Question: When I applied and started receiving Social Security, I wasn't sure if I got and received the right answer. I was married for more than 10 years and never remarried. My ex-husband receives the highest amount since he made a wonderful income. I worked but never made anywhere near the same amount. I applied at 62½, thinking I would get one-half. Instead, I got mine and only a tiny amount of his. How do I know if they made a mistake? I am now 67.

Answer: When you're eligible for both your own Social Security and an ex-spouse payment, the total payment is the higher of the two, with your own paid first, says Andy Landis, author of Social Security: The Inside Story.

Both benefits would be reduced because they started before your full retirement age, or FRA.

Read, from the Social Security Administration's Benefit Planner: If You Are Divorced.

And here's information on SSA's full retirement age.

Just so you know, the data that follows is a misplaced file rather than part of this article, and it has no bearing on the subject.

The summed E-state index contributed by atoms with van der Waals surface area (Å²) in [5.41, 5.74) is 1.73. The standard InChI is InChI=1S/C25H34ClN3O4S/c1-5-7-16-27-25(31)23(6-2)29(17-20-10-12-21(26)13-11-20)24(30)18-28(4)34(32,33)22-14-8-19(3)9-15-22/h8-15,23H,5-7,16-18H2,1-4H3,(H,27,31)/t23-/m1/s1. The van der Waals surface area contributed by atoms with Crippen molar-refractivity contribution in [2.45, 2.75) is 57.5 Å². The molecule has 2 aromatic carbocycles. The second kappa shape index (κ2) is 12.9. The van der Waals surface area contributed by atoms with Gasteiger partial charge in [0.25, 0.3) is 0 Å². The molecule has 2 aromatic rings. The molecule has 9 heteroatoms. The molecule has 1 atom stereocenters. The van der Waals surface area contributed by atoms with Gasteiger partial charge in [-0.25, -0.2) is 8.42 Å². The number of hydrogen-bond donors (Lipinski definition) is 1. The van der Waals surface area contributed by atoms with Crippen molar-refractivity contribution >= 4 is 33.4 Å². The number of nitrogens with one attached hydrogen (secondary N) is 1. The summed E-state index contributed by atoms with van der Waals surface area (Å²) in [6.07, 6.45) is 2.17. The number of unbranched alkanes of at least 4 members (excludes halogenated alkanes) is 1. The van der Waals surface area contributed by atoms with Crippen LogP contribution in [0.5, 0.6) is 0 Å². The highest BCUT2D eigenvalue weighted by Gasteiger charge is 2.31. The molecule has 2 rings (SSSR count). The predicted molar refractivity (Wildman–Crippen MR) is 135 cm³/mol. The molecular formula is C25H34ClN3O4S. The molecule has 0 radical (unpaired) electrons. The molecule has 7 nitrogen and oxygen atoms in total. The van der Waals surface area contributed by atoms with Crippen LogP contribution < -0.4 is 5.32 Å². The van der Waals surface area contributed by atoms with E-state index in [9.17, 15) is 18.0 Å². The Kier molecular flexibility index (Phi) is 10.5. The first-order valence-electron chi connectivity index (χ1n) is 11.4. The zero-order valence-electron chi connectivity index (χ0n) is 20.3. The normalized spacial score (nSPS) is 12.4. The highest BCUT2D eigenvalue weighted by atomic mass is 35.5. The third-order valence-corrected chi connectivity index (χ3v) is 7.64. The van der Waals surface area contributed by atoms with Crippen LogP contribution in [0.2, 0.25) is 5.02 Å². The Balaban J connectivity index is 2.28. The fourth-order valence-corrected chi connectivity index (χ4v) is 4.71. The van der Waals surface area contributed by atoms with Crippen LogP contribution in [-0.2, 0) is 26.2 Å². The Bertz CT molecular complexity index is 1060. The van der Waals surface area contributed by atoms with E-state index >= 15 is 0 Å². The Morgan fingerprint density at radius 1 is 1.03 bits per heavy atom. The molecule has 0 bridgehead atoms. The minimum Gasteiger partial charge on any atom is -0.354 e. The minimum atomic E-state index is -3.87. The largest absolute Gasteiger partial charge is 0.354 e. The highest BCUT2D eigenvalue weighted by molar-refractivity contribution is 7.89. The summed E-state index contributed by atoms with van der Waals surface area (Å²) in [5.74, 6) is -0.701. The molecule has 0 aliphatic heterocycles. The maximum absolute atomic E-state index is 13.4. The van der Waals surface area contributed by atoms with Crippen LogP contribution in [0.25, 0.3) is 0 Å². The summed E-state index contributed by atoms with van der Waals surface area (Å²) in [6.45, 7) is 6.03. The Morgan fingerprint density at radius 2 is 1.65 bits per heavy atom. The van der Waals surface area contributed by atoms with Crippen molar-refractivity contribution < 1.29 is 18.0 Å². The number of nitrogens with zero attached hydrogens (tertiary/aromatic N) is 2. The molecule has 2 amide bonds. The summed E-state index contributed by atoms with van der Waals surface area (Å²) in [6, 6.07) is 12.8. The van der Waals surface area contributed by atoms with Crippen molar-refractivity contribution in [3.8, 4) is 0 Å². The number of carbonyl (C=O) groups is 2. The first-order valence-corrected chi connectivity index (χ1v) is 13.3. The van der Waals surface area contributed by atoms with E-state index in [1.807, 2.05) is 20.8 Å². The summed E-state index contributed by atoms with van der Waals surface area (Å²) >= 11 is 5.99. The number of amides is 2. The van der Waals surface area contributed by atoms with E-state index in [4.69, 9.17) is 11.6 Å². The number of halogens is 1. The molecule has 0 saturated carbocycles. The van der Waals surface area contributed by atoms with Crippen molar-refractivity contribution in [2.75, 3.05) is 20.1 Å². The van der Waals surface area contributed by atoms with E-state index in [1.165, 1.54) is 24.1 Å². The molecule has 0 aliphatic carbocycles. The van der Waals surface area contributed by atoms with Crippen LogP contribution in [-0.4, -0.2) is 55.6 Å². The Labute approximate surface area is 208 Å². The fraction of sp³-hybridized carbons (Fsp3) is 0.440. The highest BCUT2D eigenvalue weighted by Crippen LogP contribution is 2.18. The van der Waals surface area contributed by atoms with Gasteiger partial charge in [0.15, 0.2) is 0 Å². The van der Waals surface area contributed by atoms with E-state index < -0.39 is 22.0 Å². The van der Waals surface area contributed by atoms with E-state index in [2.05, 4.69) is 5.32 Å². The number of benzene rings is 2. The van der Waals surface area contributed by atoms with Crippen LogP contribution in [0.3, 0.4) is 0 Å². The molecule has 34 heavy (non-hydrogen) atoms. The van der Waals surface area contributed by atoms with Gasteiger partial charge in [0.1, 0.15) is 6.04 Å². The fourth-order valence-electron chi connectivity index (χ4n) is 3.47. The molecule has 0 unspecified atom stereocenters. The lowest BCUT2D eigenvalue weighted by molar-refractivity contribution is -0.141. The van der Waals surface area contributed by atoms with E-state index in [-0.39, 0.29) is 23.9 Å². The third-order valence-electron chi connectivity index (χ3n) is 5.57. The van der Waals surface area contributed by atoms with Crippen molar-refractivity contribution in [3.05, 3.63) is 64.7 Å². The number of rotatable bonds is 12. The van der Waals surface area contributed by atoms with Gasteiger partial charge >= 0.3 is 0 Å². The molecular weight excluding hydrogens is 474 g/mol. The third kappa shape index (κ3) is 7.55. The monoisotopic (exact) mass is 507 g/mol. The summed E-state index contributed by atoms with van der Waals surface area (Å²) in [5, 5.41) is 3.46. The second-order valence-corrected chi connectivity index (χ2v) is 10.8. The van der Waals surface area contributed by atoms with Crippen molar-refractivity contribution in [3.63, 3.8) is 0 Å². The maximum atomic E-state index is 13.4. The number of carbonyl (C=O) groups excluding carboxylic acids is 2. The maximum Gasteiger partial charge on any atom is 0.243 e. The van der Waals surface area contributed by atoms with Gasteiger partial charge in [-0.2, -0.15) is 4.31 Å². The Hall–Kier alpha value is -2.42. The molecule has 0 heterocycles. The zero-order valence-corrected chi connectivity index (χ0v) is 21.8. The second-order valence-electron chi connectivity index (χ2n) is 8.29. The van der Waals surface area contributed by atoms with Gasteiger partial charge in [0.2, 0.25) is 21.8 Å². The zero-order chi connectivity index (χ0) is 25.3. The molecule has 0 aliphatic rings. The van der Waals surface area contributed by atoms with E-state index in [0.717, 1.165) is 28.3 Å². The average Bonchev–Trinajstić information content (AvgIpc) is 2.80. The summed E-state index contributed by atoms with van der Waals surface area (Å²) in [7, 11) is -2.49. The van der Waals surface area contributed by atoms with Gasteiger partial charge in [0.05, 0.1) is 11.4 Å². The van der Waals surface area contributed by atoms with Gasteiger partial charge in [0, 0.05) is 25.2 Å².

"Your payment sounds correct, but you can ask for an explanation by calling (800) SSA-1213. You can wait on hold (with a magazine or other diversion), or just leave a message for a callback," says Landis.

Question: When I applied and started receiving Social Security, I wasn't sure if I got and received the right answer. I was married for more than 10 years and never remarried. My ex-husband receives the highest amount since he made a wonderful income. I worked but never made anywhere near the same amount. I applied at 62½, thinking I would get one-half. Instead, I got mine and only a tiny amount of his. How do I know if they made a mistake? I am now 67.

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